In the years since I received my MLS (University of Arizona, Class of 1989), I've done quite a bit of writing. At first it was under the pretext of things I needed to do for promotion. Really, I just enjoy writing, and many editors are happy to run my words. Now when I go to a library conference, people tell me "That name rings a bell." It's the writing. It has made me a semi-famous librarian. Here are some of the details:

Someone who took the survey on the main page of this work suggested that I create a file with links to journal articles I've written that have free access. A collection of the ones I could find is Here.

Here is a list that I created in 1991 of misspellings that are likely to be found in your OPAC. When I first presented this research, a lot of people were surprised at how widespread the problem was. This is the complete list: Typographical errors in databases

One of my first forays into multimedia - a Breeze presentation called Google this.

Here is a study that I did several years ago that may make me among the least popular people in the field. The concept is fairly simple. I went to the masthead of some of the more important refereed journals in library science, and searched the names of the referees in Library Literature to see what they had written, and how many of them had written an article in the journal that they represent. See for yourself in Library Referees. I changed the names to numbers for several reasons.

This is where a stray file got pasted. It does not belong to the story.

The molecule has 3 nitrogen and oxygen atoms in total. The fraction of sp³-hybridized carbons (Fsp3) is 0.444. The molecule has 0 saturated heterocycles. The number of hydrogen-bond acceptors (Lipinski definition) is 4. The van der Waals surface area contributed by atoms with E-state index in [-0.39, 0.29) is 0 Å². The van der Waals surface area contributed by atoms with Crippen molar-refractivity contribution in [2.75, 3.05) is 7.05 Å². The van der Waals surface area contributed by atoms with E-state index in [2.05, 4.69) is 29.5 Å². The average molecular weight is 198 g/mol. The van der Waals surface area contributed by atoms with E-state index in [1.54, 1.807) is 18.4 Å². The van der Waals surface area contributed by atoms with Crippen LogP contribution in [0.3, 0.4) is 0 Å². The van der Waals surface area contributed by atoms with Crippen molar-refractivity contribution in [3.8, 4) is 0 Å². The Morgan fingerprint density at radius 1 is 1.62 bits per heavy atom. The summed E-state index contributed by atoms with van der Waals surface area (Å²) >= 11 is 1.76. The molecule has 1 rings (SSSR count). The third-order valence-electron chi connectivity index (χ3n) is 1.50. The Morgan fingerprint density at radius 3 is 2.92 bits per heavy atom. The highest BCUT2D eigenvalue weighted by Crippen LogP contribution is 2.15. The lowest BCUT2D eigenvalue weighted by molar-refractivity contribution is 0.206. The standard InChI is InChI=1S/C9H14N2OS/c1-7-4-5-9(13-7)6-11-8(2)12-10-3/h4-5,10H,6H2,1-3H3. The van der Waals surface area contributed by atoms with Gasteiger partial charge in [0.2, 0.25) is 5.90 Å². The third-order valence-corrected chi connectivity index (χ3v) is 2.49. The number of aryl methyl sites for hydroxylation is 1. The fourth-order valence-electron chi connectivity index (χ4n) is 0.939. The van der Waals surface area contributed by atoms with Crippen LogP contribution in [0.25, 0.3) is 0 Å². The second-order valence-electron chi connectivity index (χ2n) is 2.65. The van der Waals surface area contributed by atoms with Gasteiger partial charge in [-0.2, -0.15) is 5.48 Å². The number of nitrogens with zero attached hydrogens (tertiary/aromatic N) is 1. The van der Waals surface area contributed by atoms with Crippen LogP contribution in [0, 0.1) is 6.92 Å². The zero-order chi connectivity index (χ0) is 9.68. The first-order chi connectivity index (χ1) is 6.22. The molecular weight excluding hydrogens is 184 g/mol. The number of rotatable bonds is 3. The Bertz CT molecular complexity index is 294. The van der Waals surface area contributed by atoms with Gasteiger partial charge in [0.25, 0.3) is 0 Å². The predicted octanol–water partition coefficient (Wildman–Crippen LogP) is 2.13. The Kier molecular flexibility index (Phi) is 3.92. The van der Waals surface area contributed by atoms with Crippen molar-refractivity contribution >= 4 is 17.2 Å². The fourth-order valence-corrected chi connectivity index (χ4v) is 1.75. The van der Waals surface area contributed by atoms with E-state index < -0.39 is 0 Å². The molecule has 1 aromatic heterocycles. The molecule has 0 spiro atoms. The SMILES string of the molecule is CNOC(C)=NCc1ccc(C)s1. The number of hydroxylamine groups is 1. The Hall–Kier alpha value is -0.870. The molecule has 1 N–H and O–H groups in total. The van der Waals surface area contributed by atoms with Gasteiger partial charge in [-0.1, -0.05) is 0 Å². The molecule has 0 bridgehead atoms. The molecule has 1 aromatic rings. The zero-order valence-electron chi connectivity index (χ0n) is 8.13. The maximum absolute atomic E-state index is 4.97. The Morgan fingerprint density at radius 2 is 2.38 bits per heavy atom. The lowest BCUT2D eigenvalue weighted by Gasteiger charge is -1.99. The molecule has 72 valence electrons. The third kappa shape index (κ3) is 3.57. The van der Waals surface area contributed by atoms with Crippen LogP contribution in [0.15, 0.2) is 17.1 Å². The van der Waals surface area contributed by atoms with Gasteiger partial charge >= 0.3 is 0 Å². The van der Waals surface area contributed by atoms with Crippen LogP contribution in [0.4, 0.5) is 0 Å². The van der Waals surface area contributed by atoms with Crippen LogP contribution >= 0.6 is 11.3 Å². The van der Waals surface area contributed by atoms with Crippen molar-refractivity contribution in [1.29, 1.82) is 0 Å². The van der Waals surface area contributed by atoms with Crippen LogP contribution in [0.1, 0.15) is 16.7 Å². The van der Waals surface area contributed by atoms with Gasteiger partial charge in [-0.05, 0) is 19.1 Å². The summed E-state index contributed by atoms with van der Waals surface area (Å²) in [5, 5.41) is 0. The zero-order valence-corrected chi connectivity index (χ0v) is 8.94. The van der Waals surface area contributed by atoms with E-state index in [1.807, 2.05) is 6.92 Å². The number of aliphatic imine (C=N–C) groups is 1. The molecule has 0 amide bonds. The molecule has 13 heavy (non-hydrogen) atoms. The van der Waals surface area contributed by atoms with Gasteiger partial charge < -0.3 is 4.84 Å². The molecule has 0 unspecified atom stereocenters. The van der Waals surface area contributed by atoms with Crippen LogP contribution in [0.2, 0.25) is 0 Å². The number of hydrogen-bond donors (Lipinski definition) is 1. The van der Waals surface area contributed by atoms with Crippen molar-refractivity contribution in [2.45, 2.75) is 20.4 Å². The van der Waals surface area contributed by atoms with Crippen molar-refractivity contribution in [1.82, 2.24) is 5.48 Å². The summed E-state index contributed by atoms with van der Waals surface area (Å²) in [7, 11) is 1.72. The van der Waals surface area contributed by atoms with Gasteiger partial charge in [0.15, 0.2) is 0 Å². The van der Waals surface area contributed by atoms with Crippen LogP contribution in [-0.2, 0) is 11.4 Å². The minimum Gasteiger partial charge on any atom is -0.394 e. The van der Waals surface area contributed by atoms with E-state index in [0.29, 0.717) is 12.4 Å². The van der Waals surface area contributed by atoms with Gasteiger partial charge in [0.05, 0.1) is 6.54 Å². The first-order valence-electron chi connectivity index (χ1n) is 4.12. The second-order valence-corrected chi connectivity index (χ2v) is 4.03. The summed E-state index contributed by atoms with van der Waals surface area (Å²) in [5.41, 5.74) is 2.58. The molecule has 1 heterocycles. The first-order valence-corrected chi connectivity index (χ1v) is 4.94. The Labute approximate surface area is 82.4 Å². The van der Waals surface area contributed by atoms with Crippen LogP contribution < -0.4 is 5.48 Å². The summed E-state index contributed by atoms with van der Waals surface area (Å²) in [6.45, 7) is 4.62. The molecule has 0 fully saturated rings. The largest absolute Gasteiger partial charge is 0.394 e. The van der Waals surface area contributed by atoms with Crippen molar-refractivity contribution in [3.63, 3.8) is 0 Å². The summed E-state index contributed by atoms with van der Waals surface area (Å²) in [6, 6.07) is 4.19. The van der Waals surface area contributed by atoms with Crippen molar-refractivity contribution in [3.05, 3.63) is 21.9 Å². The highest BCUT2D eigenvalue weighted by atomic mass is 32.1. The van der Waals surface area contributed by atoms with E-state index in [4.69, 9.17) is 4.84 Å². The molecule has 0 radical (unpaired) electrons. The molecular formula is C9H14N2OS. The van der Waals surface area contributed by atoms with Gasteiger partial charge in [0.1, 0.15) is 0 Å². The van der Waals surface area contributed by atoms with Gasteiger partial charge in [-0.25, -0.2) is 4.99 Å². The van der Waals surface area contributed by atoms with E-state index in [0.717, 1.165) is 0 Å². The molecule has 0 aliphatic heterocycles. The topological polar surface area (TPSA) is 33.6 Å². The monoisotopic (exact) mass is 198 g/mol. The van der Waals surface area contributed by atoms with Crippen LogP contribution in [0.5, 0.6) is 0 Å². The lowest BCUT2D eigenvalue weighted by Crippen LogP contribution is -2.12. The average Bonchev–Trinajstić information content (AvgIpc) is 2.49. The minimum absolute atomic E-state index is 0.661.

Several years ago I wrote a column on etexts - not the contemporary books distributed with mechanical readers, but the trend of making public domain texts available on the web. Since I knew that lots of great things would be made available in the weeks before the column appeared, I constructed an up-to-date file that links to some of the better etext providers. Check out ETEXTS This got me interested in managing an etext project here at Quinnipiac. The result so far is a collection of 25 books that we web-published. These fall into two main categories - books about the Great Famine of Ireland and books about Connecticut History.

As a committee member in ACRL's College Library Section, I go to almost every American Library Association national gathering. I normally write web reports for my colleagues back home - popular with some for a mix of hard information, travelogue material, and plain silliness. Here are the 2002 reports for Midwinter at New Orleans, and the main conference in Atlanta. Since people actually read these reports, I've also added a page about the 2003 conference in Toronto, and the San Diego 2004 Midwinter, and the report for ALA 2004 in Orlando. In a similar vein (vain?), here is a report that I did for the MERLOT conference in California. This was a mixed group of educators interested in adding useful learning materials to the Web for all to use. Count me in.

Both of the times that I designed a new Web Opac, I started by looking through the listing of other INNOPAC webpacs. There are so many now, that looking at everything is becoming very time consuming, so I've started a listing of III Webpacs that display particularly good design or have unusual enhancements.

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